One distressing fact about the world around us is that bird numbers are plummeting. The U.S. State of the Birds 2022 report has come out discussing the top 70 bird species that are at the "tipping point" - at risk of becoming endangered. Look at the list to see if any of the bird species are found near where you live.
According to the Cornell Univ. researchers, the 70 "tipping point" species listed have already declined by at least 50% (or more) and could lose another half of their population in the coming years.
There are numerous reasons why bird numbers are dropping so rapidly (e.g., loss of habitat, pesticides, pollution), but there are also some positive steps you can personally take to help bird species around you survive. Additionally, this will help the environment and your own health (e.g., less pesticide exposure is good for health). Three simple steps to take:
#1 - Stop using lawn and garden pesticides. They poison birds landing on lawns, poison the insects they eat, poison critically important insect species such as bees, and also screw up lawn and garden microbial communities.
#2 - Instead, look for natural and non-toxic ways to control unwanted plants and insects. Practice IPM (Integrated Pest Management) or organic lawn and garden care. View "weeds" as wildflowers and welcome diversity.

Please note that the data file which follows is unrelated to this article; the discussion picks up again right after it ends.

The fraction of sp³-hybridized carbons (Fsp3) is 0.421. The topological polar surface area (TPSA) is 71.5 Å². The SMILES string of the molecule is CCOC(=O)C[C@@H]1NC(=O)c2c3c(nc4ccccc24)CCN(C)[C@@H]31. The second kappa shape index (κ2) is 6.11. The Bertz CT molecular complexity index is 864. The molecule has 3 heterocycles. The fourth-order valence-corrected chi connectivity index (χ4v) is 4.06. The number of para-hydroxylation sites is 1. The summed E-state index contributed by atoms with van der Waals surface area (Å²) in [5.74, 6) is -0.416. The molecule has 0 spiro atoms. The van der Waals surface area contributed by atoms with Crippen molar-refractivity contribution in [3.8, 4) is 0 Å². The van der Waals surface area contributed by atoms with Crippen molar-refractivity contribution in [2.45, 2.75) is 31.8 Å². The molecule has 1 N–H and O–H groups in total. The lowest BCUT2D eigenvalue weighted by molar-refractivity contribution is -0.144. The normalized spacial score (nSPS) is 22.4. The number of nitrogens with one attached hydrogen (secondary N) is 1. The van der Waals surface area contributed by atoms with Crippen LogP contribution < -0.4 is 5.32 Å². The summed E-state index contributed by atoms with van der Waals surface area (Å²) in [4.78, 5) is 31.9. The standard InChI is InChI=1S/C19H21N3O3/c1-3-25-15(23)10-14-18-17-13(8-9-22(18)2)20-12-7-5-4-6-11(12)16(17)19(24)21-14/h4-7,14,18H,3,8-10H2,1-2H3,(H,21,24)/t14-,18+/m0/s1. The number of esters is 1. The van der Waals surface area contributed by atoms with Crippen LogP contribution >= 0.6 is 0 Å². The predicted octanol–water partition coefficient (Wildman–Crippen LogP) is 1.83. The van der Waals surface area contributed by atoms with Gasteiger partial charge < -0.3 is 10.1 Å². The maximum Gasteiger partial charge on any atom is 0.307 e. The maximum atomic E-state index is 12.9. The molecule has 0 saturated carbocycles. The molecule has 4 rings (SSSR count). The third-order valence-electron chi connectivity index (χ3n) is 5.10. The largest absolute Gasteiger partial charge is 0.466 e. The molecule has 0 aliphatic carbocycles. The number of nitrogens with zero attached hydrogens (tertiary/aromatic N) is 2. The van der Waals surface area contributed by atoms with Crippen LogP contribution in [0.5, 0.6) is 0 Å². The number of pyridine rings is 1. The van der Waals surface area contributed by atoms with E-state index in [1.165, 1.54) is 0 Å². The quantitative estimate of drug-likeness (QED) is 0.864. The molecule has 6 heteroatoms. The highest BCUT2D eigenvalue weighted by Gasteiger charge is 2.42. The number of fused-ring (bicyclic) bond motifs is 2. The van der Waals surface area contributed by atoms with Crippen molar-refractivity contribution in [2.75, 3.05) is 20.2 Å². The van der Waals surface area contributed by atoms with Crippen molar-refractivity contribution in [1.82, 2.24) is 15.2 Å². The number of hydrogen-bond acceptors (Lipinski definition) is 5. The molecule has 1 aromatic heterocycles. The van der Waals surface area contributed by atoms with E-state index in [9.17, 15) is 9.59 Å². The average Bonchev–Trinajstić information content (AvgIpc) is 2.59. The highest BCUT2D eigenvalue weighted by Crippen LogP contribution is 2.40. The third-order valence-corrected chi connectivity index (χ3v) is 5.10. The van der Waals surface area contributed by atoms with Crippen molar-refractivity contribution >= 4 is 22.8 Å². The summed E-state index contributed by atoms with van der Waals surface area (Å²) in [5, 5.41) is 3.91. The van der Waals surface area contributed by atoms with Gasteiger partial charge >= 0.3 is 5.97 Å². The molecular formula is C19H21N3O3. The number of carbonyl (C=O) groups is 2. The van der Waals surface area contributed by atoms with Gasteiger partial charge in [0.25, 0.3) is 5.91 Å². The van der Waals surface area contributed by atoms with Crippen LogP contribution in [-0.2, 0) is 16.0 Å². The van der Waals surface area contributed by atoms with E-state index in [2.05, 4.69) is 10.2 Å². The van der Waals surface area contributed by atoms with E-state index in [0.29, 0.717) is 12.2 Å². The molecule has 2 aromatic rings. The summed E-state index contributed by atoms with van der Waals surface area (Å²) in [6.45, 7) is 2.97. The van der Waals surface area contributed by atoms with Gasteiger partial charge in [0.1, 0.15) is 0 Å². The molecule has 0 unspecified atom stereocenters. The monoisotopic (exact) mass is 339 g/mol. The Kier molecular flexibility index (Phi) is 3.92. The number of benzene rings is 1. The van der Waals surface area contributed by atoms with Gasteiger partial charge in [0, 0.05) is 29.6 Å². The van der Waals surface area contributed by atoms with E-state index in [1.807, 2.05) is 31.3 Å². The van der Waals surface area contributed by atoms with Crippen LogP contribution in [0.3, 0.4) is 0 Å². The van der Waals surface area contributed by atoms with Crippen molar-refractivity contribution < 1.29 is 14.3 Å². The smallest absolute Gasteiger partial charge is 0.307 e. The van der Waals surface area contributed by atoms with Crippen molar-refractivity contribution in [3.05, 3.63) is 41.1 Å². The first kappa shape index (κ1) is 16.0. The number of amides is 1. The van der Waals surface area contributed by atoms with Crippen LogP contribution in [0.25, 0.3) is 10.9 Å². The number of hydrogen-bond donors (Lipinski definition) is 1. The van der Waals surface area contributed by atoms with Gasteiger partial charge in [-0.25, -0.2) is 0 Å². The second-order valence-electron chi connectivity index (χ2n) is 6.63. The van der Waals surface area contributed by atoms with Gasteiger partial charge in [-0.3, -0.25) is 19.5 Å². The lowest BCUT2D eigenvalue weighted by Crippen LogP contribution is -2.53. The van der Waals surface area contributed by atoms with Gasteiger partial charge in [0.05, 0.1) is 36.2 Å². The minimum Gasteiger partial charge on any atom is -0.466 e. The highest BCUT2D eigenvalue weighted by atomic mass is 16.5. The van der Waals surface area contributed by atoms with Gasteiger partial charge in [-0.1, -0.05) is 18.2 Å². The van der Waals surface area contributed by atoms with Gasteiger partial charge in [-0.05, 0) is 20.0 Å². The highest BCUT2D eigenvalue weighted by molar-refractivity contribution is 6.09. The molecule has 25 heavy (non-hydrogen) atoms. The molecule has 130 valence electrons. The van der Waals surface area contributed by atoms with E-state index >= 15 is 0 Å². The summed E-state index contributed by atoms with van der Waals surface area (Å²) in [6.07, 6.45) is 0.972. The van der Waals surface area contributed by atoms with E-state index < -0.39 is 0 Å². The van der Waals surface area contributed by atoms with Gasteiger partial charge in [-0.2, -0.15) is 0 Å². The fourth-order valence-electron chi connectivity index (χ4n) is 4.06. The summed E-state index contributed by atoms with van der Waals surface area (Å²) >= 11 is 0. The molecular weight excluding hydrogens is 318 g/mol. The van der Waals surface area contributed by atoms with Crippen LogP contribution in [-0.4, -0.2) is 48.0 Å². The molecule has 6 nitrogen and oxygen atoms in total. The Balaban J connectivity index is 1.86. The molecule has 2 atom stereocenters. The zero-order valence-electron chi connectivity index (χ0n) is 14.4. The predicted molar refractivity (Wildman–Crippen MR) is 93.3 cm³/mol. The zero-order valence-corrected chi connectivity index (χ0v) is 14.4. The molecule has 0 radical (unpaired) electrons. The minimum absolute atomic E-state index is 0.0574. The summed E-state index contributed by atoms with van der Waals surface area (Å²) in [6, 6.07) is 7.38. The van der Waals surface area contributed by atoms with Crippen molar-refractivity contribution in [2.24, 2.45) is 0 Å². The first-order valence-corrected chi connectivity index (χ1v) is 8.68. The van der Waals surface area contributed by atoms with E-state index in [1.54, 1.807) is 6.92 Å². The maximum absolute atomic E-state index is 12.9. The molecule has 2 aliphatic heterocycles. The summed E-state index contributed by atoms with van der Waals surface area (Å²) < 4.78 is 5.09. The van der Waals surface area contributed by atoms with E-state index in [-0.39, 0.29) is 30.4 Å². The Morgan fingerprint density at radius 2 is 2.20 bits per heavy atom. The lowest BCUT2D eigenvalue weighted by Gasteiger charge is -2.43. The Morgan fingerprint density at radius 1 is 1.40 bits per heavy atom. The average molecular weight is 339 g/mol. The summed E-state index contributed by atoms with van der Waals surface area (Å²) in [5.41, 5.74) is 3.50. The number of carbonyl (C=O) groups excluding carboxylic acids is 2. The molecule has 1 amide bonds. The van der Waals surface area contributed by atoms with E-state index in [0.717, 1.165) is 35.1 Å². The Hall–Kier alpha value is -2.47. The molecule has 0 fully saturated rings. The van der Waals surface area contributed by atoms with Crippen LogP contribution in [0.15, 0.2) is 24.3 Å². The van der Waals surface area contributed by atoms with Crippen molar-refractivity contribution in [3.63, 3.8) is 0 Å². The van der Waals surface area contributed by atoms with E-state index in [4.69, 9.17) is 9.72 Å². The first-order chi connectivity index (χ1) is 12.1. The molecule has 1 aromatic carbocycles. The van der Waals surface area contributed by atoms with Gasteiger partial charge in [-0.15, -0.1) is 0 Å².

#3 - Plant flowers and plant species that are beneficial to pollinators and birds. Plant native species.
Cornell Lab recommendations of 7 simple actions to take.
From State of the Birds 2022: Bird Declines Are Reaching a Tipping Point
In 2019, a study of 529 bird species with adequate long-term data for analysis (Science, Rosenberg et al.) found that 303 species in North America were declining—more than half of the bird species studied.
Now scientists with the Road to Recovery initiative have issued an alert for 90 declining bird species—birds that are not yet federally listed as threatened or endangered, but that have lost half or more of their breeding population since 1970. The scientists further identified a subset of 70 Tipping Point species that could lose another half or more of their populations in the next 50 years, based on recent trajectories and expert assessments.
These Tipping Point species are high priorities for science and conservation because of their high vulnerability to extinction, high urgency, and steep population declines where known. All are included on the Birds of Conservation Concern List of the U.S. Fish and Wildlife Service and/or state lists of Species of Greatest Conservation Need.